New Insights into the Active Tectonics of Eastern Indonesia from GPS Measurements

Friday, 19 December 2014: 9:45 AM
Susilo Susilo1, Achraf Koulali Idrissi2, Simon McClusky2, Irwan Meilano3, Phil R Cummins4, Paul Tregoning4 and Arief Syafii1, (1)Badan Informasi Geospasial, Cibinong, Indonesia, (2)ANU, Canberra, Australia, (3)Bandung Institute of Technology, Bandung, Indonesia, (4)Australian National University, Canberra, Australia
The Indonesian archipelago encompasses a wide range of tectonic environments, including island arc volcanism, subduction zones, and arc-continent collision. Many of the details of this tectonic activity are still poorly understood, especially where the Australian continent collides with Indonesia, separating the Sunda Arc in west from that at the Banda Arc in the east. While it seems clear that the Australian plate is subducted under both the Sunda and Banda Arcs, it is not clear what happens along the 1000 km -long stretch in between. The question of just where the plate motion is accommodated is of major importance to assessments of earthquake and tsunami hazard in the region.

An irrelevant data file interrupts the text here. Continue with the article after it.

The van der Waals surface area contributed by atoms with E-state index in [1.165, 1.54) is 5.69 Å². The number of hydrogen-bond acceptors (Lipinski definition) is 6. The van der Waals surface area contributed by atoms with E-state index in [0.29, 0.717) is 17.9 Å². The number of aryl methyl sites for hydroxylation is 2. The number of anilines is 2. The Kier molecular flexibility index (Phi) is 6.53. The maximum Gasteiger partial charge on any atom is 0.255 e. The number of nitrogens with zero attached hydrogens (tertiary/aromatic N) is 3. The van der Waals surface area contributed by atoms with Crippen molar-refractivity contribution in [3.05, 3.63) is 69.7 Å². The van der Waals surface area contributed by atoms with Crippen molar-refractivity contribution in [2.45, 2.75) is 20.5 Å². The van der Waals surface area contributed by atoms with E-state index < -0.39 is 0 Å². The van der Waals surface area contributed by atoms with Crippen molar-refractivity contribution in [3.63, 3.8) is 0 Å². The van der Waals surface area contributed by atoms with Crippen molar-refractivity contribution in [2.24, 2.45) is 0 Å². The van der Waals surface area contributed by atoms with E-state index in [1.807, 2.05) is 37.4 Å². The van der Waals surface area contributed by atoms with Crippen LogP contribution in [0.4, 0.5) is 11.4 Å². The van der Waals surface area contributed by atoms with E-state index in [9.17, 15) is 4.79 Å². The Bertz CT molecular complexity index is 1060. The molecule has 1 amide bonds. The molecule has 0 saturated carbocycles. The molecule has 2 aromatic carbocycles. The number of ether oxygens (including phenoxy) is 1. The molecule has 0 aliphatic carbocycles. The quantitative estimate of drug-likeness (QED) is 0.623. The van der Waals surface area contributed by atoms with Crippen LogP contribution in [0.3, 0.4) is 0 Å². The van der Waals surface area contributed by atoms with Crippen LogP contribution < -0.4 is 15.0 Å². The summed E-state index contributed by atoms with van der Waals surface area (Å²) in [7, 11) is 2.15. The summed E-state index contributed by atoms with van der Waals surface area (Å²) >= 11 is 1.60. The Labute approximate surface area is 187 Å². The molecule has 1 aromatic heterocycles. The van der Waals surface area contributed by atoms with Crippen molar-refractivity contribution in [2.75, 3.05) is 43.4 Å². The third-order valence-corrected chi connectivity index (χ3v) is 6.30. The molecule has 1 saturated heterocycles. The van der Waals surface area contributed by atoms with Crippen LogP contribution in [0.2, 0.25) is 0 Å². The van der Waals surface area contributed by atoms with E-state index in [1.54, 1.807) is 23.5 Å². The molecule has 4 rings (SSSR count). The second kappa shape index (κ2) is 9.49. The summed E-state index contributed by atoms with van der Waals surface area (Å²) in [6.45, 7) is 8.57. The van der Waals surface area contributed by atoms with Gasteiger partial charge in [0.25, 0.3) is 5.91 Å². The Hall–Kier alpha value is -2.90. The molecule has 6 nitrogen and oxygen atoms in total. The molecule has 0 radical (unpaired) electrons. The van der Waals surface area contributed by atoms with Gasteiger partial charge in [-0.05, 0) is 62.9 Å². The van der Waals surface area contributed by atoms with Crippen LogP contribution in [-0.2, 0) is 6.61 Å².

To help resolve these questions the Geospatial Information Agency of Indonesia has collaborated with the Australian National University and the Bandung Institute of Technology in a GPS campaign spanning much of eastern Indonesia, from Lombok in the west to Alor in the east. We have combined these data with those from previous campaigns, resulting in over 27 campaign and 18 continuous GPS sites being used in the analysis. The improvement in site density allowed us to develop of a more complete description of tectonic activity in this region than has been obtained in previous studies. Our preliminary results suggests that there is a relatively simple transition from subduction at the Java Trench off east Java, to a partitioned convergence along both the Timor Trough and the Flores Thrust in the Nusa Tenggara region.